The original discussants were to be Jsoeph Jadlow and Henry Butler. Robert Cook replaced Butler]

1988 Nov 20: At Auburn University, and working with Robert Ekelund, Dwight Lee, Richrd Wagner, Henry Butler and Joseph Jadlow at a Southern Economic Association meeting in San Antonio.

    The Tobacco Institute has vetted these papers and paid the economists to attend to attack the concept of excise taxes. Randall Holcombe of Auburn University has presented "The Fiscal Politics of Excise Taxation".

    Ekelund later cited his paper extensively [while knowing full-well that it was a tobacco-funded stitch-up]:

In an empirical study of whether the standard theoretical justifications for excise taxes — as sources of revenue, as user charges, or as sumptuary taxes — explain the pattern of excises across states, Randall Holcombe (1988) found that none of the traditional bases fit the actual structure.

    While excises at one level all generate revenue, Holcombe found that the levels of taxes on gasoline and on tobacco did not vary across states, removing credence in the use of the tax as an efficient revenue source. Further, he found the user charge explanation on tobacco excises — which would suggest higher taxes in metropolitan areas due to the supposed social costs of smoking — to have only weak statistical support.

1988 Nov 28: Debbie Schoonmaker at the Tobacco Institute writes to Savarese about Social Cost Research Papers.

Enclosed are drafts of the Wagner and Ekelund social cost papers.
Each has been reviewed and will not need further clearance provided the recommended changes are incorporated into the final versions of the papers.

    The legal comments are fairly straight-forward. If you or the authors need an explanation or wish to discuss further, please call.

    You'll also see that I've enclosed a copy of the California Health Department's "social cost" study. We can discuss this example in our "SWAT team" meeting.
She also attaches three lists of cash-for-comments speakers who have been selected to talk at various meetings of local economic associations they wish to influence [See earlier list]:
  • Atlantic Economic Assn., Philadelphia, Oct 6-9 , meeting on User Charges: has
    • Dwight LeeChairman + paper, "Some Bureacratic Implications
    • Richard Wagner"User Charges: Principles and Practice"
    • Bruce Yandle, "User Charges: Evaluation and Critique.
    • Discussant: Robert Staaf.
  • Western Economic Association, Los Angeles, June 30 — July 3 meeting on Tax Earmarking and User Charges.
    • Dwight R. Lee, "The Political Economy of Tax Earmarking"
    • Richard Wagner, "The Fiscal Politics of Tax Earmarking"
    • Paul Wilson,"User Charges and the Problem of Externalities"
    • Discussants: Thomas Borcherding and Benjamin Zycher, Rand Corporation [unknown relationship]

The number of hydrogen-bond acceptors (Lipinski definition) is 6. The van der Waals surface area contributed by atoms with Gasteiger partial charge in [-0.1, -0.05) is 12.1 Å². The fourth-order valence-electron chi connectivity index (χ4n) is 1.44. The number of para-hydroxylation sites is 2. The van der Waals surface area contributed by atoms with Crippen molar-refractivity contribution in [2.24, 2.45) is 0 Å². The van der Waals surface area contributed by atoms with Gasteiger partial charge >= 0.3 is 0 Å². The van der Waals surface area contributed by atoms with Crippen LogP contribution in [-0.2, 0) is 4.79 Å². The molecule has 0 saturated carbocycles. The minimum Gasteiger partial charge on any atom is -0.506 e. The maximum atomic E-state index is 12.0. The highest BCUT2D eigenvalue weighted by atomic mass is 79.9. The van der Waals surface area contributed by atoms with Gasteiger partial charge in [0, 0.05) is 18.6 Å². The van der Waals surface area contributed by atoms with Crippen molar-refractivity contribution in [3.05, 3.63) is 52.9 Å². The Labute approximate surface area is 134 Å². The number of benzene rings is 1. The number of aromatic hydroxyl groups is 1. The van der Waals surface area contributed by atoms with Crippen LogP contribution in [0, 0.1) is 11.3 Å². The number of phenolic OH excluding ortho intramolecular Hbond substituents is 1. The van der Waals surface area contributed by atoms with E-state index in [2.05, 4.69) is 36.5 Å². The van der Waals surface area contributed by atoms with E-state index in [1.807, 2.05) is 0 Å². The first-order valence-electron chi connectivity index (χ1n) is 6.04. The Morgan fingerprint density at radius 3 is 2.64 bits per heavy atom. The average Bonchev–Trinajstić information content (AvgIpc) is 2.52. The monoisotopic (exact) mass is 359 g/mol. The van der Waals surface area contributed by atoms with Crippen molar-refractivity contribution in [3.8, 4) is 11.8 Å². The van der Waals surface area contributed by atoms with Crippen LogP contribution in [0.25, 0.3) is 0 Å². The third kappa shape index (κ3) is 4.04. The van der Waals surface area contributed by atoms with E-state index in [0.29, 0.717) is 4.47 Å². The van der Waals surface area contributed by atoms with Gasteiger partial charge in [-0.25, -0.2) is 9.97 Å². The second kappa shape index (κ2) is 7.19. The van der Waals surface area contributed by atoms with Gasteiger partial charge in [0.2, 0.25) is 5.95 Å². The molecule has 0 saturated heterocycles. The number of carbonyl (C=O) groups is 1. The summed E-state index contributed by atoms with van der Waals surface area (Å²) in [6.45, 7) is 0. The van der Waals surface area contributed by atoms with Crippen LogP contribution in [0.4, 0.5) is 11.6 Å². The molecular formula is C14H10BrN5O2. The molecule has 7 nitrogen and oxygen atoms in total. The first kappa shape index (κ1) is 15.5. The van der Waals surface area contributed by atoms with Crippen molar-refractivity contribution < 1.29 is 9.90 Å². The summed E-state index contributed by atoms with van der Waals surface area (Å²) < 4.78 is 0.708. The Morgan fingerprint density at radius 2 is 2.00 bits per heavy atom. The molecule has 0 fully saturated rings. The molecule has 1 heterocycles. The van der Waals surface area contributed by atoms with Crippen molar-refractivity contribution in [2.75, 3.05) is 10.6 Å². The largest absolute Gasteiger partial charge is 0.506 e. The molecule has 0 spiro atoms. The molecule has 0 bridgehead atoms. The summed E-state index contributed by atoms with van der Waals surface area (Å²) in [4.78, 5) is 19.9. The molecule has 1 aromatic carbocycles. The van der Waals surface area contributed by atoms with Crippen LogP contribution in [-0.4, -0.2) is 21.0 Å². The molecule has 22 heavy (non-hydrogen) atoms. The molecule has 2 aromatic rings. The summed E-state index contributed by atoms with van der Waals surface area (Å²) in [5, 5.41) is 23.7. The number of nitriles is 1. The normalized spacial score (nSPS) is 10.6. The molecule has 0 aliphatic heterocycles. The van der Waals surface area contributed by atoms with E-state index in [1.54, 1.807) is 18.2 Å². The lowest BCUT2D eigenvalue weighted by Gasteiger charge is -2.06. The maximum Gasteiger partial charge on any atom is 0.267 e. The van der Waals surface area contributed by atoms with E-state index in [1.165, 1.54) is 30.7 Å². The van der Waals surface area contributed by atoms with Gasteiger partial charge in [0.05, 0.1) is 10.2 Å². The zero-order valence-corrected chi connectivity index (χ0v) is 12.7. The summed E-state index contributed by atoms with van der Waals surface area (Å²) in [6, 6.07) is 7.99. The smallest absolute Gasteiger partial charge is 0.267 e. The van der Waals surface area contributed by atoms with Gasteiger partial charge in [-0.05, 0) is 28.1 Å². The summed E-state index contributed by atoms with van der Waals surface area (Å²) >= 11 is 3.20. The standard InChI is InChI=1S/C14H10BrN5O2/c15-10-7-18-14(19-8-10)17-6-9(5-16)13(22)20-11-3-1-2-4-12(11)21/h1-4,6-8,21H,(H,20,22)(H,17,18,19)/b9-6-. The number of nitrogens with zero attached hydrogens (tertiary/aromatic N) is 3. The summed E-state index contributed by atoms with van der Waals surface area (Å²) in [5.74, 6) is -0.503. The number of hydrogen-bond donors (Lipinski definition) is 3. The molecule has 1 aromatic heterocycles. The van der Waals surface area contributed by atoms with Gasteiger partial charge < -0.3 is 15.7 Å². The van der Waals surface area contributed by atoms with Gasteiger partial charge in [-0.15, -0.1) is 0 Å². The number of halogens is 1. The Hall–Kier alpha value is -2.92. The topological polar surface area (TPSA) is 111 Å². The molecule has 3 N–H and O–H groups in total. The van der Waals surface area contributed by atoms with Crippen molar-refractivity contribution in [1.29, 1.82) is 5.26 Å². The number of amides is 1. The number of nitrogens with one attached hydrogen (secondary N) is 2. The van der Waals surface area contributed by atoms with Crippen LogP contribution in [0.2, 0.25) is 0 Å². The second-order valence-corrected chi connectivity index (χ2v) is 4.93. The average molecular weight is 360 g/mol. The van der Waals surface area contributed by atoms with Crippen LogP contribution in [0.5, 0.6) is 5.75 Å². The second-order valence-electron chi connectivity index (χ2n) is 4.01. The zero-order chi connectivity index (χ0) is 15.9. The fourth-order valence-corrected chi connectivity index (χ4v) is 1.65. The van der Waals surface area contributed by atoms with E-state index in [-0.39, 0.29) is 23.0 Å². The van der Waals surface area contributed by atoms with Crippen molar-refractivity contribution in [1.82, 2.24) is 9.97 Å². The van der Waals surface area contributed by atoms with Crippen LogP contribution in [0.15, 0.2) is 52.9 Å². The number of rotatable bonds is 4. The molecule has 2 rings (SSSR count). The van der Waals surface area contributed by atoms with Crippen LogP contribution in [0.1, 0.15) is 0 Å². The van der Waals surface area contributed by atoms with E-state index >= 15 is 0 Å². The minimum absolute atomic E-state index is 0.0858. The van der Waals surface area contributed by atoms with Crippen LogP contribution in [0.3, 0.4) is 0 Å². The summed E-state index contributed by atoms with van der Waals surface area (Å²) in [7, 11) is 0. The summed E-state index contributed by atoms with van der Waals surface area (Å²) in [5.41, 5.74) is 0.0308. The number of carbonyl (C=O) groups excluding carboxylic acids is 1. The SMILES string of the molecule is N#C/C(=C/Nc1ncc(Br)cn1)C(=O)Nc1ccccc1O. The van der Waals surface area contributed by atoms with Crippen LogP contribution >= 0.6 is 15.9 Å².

• Southern Economic Association, San Antonio, Nov 20-22 on Excise Taxation
    • Robert Ekelund, Chairman:
    • Dwight R. Lee, "Political Economy of Corrective Taxation"
    • Randall Holcombe, Auburn University. "Excise Taxes in Theory and Practice"
    • Richard E. Wagner, "The Fiscal Politics of Excise Taxation"
    • Discussants: Joseph Jadlow, and Henry Butler,

1988 Nov 29: Savarese bills the Tobacco Institute for:

Final third, book Review Project for Smoking and the State by Robert Tollison and Richard Wagner $20,000.00
[This would include payments made to all the network economists who wrote op-eds promoting the booklet.]

    He also includes about $11,500 in further payments for the Tollison/Wagner media tours promoting the book, and also some $20,000 worth of professional and expenses claims for economist attending the Southern Economic Conference
    Randall G Holcombe has billed them for professional services (approx 1/4 of $18,500) and for a further $630 in hotel and airfare expenses

Holcombe seems not to have been involved with the Tobacco Institute during most of 1989. Perhaps he was on a sabbatical.

1989 Mar: /E He is at Florida State University and has written Excise Taxes In Theory And In Reality The main table in the article gives Cigarette And Gasoline Excise Taxes By State in 1985.

In conclusion, there are many theoretical justifications for excise taxation. The tax structure is the product of the political process, however, and this paper finds evidence that special interests are more important in shaping the structure of excise taxation than the theoretical justifications suggested by economic theory.

[There is no mention that this was written for the tobacco industry.]

1989 Nov 13: Debbie Schoonmaker writes to her superiors at the Tobacco Institute about "Political Entry Barrier and Tax Incdence: The Political Economy of Sales and Excise Taxes," recently published in Public Finance. The authors are Robert Tollison, Gary Anderson and William Shughart — three of their favourite cash-for-comments academics. Walter Woodson has ccd the document to the Regional VPs, Kurt Malgrem, George Minshew and 'BC' with the note: "This piece may be of interest to you and some of your more 'scholarly' associates." It is an article on the "regressive" nature of excise taxes. Debbie says:

This hypothesis may be useful in tax battles in Congress and the states.

    While The Tobacco Institute did not commission the piece, legal counsel advises that we may use the article should we wish to do so.

[Note that she needs to tell everyone when the TI didn't commission Tollison's articles.

    About half the reference articles cited were written by fellow cash-for-comments economists, including Holcombe.]

1989 Dec 14: Jim Savarese is listing the economists taking part in their new Excise Tax Op-Ed project.